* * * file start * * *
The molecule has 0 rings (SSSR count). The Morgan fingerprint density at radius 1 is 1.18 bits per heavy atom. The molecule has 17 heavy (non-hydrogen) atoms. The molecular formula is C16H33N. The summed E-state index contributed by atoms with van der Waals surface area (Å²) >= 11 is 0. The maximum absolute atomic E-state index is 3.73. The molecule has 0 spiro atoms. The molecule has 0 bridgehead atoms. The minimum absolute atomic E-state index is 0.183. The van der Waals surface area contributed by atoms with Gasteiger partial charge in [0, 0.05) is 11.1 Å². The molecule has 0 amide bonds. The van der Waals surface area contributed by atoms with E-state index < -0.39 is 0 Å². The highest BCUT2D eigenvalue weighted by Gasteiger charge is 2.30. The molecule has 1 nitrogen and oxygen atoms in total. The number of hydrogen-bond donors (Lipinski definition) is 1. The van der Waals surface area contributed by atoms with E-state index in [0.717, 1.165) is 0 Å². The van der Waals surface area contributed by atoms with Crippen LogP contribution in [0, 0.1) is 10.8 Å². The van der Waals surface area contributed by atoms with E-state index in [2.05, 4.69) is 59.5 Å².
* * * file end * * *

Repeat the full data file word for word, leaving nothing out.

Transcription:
The molecule has 0 rings (SSSR count). The Morgan fingerprint density at radius 1 is 1.18 bits per heavy atom. The molecule has 17 heavy (non-hydrogen) atoms. The molecular formula is C16H33N. The summed E-state index contributed by atoms with van der Waals surface area (Å²) >= 11 is 0. The maximum absolute atomic E-state index is 3.73. The molecule has 0 spiro atoms. The molecule has 0 bridgehead atoms. The minimum absolute atomic E-state index is 0.183. The van der Waals surface area contributed by atoms with Gasteiger partial charge in [0, 0.05) is 11.1 Å². The molecule has 0 amide bonds. The van der Waals surface area contributed by atoms with E-state index < -0.39 is 0 Å². The highest BCUT2D eigenvalue weighted by Gasteiger charge is 2.30. The molecule has 1 nitrogen and oxygen atoms in total. The number of hydrogen-bond donors (Lipinski definition) is 1. The van der Waals surface area contributed by atoms with E-state index in [0.717, 1.165) is 0 Å². The van der Waals surface area contributed by atoms with Crippen LogP contribution in [0, 0.1) is 10.8 Å². The van der Waals surface area contributed by atoms with E-state index in [2.05, 4.69) is 59.5 Å².